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Church Closing Plants Seed for New Beginning

PORTLAND, OR (September 9, 2011) – Community Covenant Church concluded its ministry August 21 after nearly 80 years of faithful service, but did so with an eye to the future.

The church had declined over time to about 15 attendees. Most were Palauans who had moved to the area from the South Pacific island.

An estimated 80 people attended the final service. Participants included a member of the founding family of the church as well as an Evangelical Covenant Church planter who is beginning a new work. As part of the celebration, a group photograph was taken at the very same spot as the photo of a Sunday school class that was taken in 1948 (see accompanying photos).

Music during the final service featured songs in Swedish, English and Palauan. The service was followed by a traditional Palauan barbecue as a way of thanking the North Pacific Conference for its work in helping ease the church’s transition, said Ken Morse, the interim pastor hired to help the congregation through the process.

Don Robinson, associate conference superintendent, shared the scripture, “Unless a grain of wheat falls into the ground and dies, it remains alone; but if it dies, it produces an abundant harvest,” noting how well the verse describes the process the congregation experienced.

The ministry began in a borrowed house in 1934, starting out as a Sunday school mission to the many families living in the St Johns neighborhood of north Portland. The work, known then as East St. Johns Mission Chapel, proved so successful that a small building was built to house the growing work.

By 1951, Community Covenant Church was founded and continued to meet in the same space. By 1956, with help from the Covenant’s Frontier Friends initiative, the congregation was able to expand into a sanctuary seating approximately 100 people.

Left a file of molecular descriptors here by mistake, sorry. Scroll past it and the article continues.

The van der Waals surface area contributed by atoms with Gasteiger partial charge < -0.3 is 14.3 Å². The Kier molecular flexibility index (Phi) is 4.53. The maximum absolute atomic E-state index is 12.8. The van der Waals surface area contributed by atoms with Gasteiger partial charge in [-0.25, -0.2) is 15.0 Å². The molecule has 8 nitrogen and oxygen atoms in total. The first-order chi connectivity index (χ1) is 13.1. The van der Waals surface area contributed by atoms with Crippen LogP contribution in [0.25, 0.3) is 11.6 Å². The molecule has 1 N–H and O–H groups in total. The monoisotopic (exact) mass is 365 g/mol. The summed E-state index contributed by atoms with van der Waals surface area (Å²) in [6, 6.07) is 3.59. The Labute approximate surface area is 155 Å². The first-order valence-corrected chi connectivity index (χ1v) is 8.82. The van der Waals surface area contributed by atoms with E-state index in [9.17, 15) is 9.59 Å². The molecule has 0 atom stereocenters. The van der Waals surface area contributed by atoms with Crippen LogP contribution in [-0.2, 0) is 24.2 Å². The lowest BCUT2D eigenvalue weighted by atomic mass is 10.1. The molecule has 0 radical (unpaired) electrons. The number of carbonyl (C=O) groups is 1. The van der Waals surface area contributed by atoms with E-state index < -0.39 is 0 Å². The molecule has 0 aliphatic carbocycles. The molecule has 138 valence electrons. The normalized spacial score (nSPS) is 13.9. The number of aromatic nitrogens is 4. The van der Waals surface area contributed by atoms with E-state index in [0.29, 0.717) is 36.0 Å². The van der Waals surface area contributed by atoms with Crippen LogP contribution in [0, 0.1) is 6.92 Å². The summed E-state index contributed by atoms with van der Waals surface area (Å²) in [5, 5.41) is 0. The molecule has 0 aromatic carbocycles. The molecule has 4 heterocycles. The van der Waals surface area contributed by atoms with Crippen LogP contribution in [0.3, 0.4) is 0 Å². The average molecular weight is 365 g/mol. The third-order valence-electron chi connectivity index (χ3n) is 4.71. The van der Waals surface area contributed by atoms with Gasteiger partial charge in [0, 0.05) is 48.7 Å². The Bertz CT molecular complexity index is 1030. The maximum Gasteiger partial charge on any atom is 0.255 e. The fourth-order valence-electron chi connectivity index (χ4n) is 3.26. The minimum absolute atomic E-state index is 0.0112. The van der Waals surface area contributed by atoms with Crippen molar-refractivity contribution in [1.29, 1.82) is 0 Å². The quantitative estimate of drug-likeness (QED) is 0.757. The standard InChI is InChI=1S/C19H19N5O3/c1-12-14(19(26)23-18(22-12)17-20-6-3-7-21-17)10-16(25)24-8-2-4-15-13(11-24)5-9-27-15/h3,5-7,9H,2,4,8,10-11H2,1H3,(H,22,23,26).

The church fell on hard times in the late 1990s, however, and began to decline. In mid-June the conference installed Morse as interim pastor to facilitate the process of caring for the congregation and making room for the new work.

With help from the North Pacific Conference and the Department of Congregational Vitality, Andy Goebel and Morse discussed how the church plant might use the existing property while continuing a ministry to Palauans. “Together, a process of sharing the past and shaping the future emerged,” said Robinson.

This fall, the church plant’s core group will continue to meet under Goebel’s leadership, while the Palauans also will continue to meet with Morse to explore their ministry to the Islander community.

About the Author

  • Marianne Peters is a freelance writer, master gardener, and environmental educator. She lives in Plymouth, Indiana with her husband, two teenage daughters, and two mischievous ginger cats called Fred and George (after the Weasley twins of Harry Potter fame). From 2008-2013 she wrote the Creation Care column for Covenant Companion magazine. In 2011, her family decided to downsize by half, a decision that led to the publication of her book Declutter for Good: Share Your Life and Reclaim Your Life. She blogs about green living and gardening at www.freshwordswriting.com.

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